my teacher used to make a big deal about making sure that my bows moved parallel to the bridge so that they were straight. however, I have seen a lot of fantastic violinists (particularly those who were active in the first half of the 20th century) who don't look like they're doing this. what I most often see is that the bow will start parallel to the bridge when it's at the frog and then it is angled away from the player by the time they get to the tip (I can't explain it very well so I'm just going to hope people know what I'm referring to). it also looks like they're bowing over/at the fingerboard at the tip and I don't see the reason for it. I have seen other variants of this and it appears to be intentional.
I think I read something about it having to do with a different bow hold or school of teaching and it was a vague explanation. what is the advantage of bowing this way? are they just moving between sounding points or is there some other reason?
I see it a lot too, especially Isaac Stern.
I guess your teacher wanted you to learn and master straight bowing first, before you could tilt and angle away your bow like an international soloist.
Matt is right of course, however, the most important is that your bow hair contacts the string in the lane where you want it to. The straight bow is a solid technique to avoid that the bow hair moves to a different lane (and, angling the bow in or out is an established way of letting your bow drift to another lane). But, as long as you produce a good sound, are flexible, and are bowing at the lane where you want, you are clearly doing fine. That probably explains what you observe with those violin masters. They know what they are doing.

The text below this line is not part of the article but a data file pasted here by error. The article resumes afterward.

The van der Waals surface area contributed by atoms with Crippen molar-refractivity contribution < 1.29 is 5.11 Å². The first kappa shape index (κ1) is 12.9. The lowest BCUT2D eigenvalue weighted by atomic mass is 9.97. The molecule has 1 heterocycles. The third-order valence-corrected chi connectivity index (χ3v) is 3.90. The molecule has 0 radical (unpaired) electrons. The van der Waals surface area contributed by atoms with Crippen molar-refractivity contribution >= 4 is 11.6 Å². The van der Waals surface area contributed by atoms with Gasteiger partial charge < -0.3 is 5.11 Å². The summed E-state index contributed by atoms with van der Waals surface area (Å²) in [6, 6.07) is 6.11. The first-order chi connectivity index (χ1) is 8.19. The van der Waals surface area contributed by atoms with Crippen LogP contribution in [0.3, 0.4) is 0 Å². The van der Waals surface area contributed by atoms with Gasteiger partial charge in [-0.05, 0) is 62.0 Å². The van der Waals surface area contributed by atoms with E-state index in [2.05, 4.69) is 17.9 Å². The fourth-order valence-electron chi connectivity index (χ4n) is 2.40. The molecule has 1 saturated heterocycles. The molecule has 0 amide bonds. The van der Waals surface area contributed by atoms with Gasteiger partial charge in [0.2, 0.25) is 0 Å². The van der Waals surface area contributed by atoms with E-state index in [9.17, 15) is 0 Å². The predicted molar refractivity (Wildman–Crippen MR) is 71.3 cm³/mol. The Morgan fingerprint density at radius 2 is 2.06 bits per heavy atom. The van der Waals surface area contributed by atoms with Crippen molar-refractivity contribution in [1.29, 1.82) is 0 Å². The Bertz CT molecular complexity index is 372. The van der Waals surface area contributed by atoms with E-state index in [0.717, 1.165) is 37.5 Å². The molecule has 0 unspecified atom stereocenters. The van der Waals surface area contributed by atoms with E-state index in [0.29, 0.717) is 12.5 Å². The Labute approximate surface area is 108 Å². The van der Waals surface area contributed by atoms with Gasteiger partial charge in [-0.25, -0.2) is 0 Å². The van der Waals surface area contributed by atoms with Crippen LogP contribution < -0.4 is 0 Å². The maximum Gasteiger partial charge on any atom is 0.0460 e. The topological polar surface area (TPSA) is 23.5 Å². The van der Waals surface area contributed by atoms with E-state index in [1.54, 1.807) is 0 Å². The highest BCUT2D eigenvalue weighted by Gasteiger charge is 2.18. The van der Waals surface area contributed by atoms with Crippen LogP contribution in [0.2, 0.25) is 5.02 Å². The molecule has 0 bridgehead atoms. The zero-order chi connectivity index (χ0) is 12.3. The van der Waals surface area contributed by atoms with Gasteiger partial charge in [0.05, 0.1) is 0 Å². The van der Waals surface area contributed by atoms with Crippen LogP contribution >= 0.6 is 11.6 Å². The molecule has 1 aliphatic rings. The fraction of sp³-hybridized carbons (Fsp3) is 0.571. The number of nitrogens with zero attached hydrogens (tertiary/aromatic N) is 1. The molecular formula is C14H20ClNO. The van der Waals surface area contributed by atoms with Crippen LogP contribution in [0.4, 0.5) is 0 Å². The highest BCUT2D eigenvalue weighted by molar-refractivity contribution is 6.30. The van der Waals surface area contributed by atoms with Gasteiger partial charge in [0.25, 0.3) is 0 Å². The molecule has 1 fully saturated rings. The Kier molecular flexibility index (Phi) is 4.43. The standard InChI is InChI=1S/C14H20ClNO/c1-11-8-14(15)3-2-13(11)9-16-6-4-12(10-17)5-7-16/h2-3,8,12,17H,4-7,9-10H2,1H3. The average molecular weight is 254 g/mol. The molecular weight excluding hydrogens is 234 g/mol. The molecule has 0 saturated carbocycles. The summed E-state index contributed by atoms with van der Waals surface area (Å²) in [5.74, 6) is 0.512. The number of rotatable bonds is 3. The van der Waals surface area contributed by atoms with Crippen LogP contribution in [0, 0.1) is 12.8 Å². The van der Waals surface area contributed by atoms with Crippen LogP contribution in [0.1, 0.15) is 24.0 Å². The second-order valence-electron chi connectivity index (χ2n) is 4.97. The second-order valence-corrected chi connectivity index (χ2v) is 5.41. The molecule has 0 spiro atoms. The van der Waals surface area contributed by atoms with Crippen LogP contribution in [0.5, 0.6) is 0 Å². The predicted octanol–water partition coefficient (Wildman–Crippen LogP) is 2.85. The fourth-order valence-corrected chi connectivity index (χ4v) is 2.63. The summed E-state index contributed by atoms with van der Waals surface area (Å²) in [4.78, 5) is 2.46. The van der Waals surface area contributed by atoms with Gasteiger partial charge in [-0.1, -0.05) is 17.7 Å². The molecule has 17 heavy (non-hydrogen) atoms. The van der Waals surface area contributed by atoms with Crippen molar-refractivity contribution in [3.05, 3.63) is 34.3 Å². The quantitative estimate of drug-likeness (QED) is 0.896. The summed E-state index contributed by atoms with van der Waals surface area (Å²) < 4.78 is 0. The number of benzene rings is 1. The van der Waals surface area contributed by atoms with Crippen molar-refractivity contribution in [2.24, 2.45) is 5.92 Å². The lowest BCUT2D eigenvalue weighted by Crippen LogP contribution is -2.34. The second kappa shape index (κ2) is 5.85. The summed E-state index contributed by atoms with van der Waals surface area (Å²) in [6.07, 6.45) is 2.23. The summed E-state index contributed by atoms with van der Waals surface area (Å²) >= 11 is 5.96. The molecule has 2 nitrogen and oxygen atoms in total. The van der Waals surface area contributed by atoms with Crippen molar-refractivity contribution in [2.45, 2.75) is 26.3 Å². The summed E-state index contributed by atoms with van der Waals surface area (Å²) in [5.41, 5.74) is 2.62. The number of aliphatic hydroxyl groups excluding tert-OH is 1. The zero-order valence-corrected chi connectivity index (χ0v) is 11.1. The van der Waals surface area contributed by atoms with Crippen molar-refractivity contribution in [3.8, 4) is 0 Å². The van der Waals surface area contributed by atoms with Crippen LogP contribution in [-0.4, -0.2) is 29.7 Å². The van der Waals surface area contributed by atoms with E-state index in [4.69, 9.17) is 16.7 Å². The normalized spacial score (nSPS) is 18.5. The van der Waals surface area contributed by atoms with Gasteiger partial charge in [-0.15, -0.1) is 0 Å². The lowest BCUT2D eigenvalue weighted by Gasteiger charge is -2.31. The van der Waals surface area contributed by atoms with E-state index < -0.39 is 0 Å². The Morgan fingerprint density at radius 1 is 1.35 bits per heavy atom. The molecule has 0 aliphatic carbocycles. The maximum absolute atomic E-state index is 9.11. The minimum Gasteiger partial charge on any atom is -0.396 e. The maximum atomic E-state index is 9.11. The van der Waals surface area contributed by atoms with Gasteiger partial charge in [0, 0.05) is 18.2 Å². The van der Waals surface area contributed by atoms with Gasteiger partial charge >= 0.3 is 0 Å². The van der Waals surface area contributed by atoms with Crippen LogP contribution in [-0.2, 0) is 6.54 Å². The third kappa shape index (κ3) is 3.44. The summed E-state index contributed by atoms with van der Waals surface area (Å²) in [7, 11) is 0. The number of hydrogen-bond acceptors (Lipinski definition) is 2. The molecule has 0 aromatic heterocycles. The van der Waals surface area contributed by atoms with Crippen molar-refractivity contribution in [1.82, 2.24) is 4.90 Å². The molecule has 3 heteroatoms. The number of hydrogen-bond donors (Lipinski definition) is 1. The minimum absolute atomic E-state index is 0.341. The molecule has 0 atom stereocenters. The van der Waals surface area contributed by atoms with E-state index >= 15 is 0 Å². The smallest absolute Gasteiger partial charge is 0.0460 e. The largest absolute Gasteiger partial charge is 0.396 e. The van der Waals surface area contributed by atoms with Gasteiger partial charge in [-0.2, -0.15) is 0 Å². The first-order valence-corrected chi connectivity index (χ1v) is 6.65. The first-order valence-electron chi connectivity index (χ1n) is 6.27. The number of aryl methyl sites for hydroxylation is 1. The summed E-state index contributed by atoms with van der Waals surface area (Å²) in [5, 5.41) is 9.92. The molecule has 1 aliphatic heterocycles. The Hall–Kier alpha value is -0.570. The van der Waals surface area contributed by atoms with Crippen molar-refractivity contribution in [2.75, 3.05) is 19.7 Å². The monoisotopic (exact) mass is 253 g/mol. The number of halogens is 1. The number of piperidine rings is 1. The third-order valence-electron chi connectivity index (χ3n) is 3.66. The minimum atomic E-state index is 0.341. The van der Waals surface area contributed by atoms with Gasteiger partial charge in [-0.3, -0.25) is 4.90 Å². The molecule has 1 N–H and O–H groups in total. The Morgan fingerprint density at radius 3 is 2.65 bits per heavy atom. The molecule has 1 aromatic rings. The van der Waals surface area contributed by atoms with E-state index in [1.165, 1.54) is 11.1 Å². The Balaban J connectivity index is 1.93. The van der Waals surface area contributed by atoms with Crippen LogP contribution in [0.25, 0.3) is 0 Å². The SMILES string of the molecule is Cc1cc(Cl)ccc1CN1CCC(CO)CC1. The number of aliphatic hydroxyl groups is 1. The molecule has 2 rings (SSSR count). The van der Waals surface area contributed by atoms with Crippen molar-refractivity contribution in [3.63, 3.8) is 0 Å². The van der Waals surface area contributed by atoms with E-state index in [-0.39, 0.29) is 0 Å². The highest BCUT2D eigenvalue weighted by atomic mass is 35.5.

It seems to me that some of the great ones "taper" their downbow stroke toward the tip because their arms aren't long enough to do otherwise. But there is also a musical reason to do this: it moves the bow hair closer to the fingerboard so the amplitude of the sound is reduced and the forthcoming bow change is less audible.
If the bow is not parallel to the bridge, the bow hair will pull either towards the bridge or the fingerboard, off of the ideal point of contact. The physicists will call that vector forces. Drifting over the fingerboard is the main problem. After learning how to bow straight, the bowing can be modified by a very slight angle, to keep the bow where you want it. Warchal has a diagram of that somewhere on their web-site. It looks like a very elongated figure-8 pattern.
Of COURSE many of the great violinists did and do this. But teachers always try to pretend its not the case. Same as swaying and moving to the music. Every teacher I had, old world and new world, wanted me to stand like a statute with a specific posture, even as I watched all soloists including my teachers do the opposite.
Michael, exactly right. If you sound like Bell, for example, no one cares about your crazy bow hold.
One must realize that "imitating the masters" while playing with a crooked bow is all too often used as an excuse for lacking attention to detail (sloppy playing). While many of these players did indeed know what they were doing, many other players do not.
Here is a nice shot of bow angles, with someone not known to bob and weave a lot:
Great Russian violinists who were pupils of Auer, with arms short enough to not be able to reach the tip of the bow, learned to arc the bow slightly at the tip (dropping the elbow back slightly) rather than hyperextending the arm to maintain a bow that is strictly parallel to the bridge.
Heifetz did some interesting changes of angle further away from the tip, as well.
If you're a beginner or intermediate player this is not even a useful discussion; keeping the bow parallel to the bridge in the right part of the string should be the focus.
Personally, I have found that people respond better to the idea of Arcs or curves than they do to "Straight." There is nothing natural about something moving perfectly straight, and we are designed to work in curved motions, not straight ones.
Regarding Erik Williams' words on "crescent bows". I call it "banana bowing". The point is that a straight bowing feels like you are making a crescent or a banana shaped bowing. Kids understand that metaphor easily.
Teaching a beginner is light-years from coaching a professional. The basic techniques of bowing from the elbow, not the shoulder as well as being able to maintain friction at the sounding point (and changing as you go into higher positions) is what it is really all about.
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